Rene Rivera has grown accustomed to taking what he can get from his major league career. The Mets catcher doesn’t necessarily agree with the title of journeyman, though his travels through baseball match the description. But this year his status has changed.
Rivera’s bat is making more noise than ever before, and it is creating an interesting discussion for the Mets. That’s because Travis d’Arnaud is close to returning from his latest injury, a bruised right wrist, in the midst of what is becoming a career year for Rivera.
Rivera, 33, is hitting .308 with two home runs and 14 RBIs. He had a career-high 11-game hitting streak from April 30 to May 19, going 17-for-43 (.395) with 12 RBIs. Rivera has a much higher batting average than Yadier Molina (.261) and, entering Monday night’s games, had driven in more runs than Buster Posey (11). The Mets open a three-game series against the Padres on Tuesday night at Citi Field, and Rivera is expected to catch Matt Harvey.
Rivera broke in with the Mariners in 2004, and the Mets are his fifth major league team. His most productive season came in 2014 with the Padres, when he hit 11 homers, drove in 44 runs and batted .252.
“He’s been absolutely a brilliant, important piece of our lineup the last two weeks,’’ Terry Collins said Sunday. “And when Travis comes back — we haven’t made any decisions — but certainly Rene’s going to get some playing time. He’s worked extremely hard since he’s been a Met to get it going offensively. He has seen his opportunity to play a little bit due to the injury to our other catchers and he knows he has to step up. This guy is a tireless worker when it comes to the hitting side. He listens, he pays attention, he tries to apply what they’re doing in the cages and it’s paid off unbelievable.’’
Rivera is in weighty territory for someone who typically plays once or twice a week, catching a day game after a night game. Rivera had “backup” written all over the transaction when the Mets signed him as a minor league free agent in April 2016. He hit .222 with six homers and 26 RBIs in 65 games last season. He was re-signed for $1.75 million.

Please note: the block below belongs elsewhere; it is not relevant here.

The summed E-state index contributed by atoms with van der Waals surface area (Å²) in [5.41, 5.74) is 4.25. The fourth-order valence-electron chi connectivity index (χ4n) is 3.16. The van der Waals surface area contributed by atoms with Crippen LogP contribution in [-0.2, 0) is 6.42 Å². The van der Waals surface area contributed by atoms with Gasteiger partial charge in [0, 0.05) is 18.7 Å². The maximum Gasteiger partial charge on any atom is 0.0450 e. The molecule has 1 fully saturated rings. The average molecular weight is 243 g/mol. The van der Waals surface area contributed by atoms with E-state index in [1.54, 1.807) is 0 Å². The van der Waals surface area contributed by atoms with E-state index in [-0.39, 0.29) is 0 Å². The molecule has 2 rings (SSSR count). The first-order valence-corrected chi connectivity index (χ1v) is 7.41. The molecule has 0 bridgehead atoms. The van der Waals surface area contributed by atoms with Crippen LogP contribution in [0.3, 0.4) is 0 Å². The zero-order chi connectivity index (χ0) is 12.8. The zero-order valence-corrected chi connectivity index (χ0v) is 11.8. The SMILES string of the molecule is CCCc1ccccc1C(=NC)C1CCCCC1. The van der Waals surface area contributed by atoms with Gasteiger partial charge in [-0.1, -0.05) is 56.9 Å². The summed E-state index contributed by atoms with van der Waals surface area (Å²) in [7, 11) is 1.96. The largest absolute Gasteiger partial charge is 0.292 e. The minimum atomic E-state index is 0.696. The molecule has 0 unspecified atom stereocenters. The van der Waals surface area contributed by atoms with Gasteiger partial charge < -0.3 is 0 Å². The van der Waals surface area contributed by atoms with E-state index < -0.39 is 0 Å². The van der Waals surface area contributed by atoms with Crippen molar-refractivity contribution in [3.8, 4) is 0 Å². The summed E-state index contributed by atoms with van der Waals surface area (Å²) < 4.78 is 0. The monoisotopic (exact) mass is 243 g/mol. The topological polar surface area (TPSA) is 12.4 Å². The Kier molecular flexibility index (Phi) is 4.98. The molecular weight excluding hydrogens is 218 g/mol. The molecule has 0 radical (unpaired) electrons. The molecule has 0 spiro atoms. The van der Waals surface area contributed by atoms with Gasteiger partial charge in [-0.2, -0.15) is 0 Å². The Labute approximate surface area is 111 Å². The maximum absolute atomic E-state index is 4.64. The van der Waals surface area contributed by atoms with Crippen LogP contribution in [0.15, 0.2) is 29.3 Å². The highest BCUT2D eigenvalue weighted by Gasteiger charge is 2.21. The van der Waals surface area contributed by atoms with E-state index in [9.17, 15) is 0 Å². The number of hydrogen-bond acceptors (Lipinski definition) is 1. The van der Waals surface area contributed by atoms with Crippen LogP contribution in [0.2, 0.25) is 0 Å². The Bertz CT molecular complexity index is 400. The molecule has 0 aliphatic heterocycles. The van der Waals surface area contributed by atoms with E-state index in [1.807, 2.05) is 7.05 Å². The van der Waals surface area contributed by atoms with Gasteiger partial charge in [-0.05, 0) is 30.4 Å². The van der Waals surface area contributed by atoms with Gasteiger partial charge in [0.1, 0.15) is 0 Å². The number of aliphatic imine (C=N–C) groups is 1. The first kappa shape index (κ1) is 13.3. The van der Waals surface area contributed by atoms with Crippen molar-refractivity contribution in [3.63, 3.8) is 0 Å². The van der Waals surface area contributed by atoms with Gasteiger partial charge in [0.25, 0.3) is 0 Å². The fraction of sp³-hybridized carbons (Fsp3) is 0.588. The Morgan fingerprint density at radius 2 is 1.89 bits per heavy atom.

Rivera, who is a better defensive catcher than d’Arnaud, has no expectations of what will happen when d’Arnaud returns.
“You’re going to have a guy that plays less than a guy that plays every day,’’ Rivera said in describing the position. “Every offseason I work as if I’m going to play every day and I come every day like I’m going to play every day, put a lot of work into it through the season, through the offseason last year and the year before. I just want to have fun, I want to be available to go out there and have the team win. If it’s the starting job, it’s the starting job. If it’s the backup, I come each day ready to play.’’
The Mets reportedly tried to change their catching dynamic last season by inquiring about then-Brewers catcher Jonathan Lucroy, who instead was traded to the Rangers. D’Arnaud reportedly would have been included in the deal. Lucroy is eligible for free agency after this season, and the Mets could be among the bidders.
Rivera has played in 24 of the Mets’ 42 games, with d’Arnaud playing in 22 and hitting .203 with four homers and 16 RBIs. D’Arnaud, 28, has more power than Rivera, and 2017 was supposed to be something of a make-or-break year for his Mets career. He did extensive offseason work and had a good spring training. d’Arnaud, however, again has been unable to stay healthy, a hallmark of his career with the Mets beginning in 2013, when he suffered a fracture in his left foot in April. He has averaged 83 games a season since that year.
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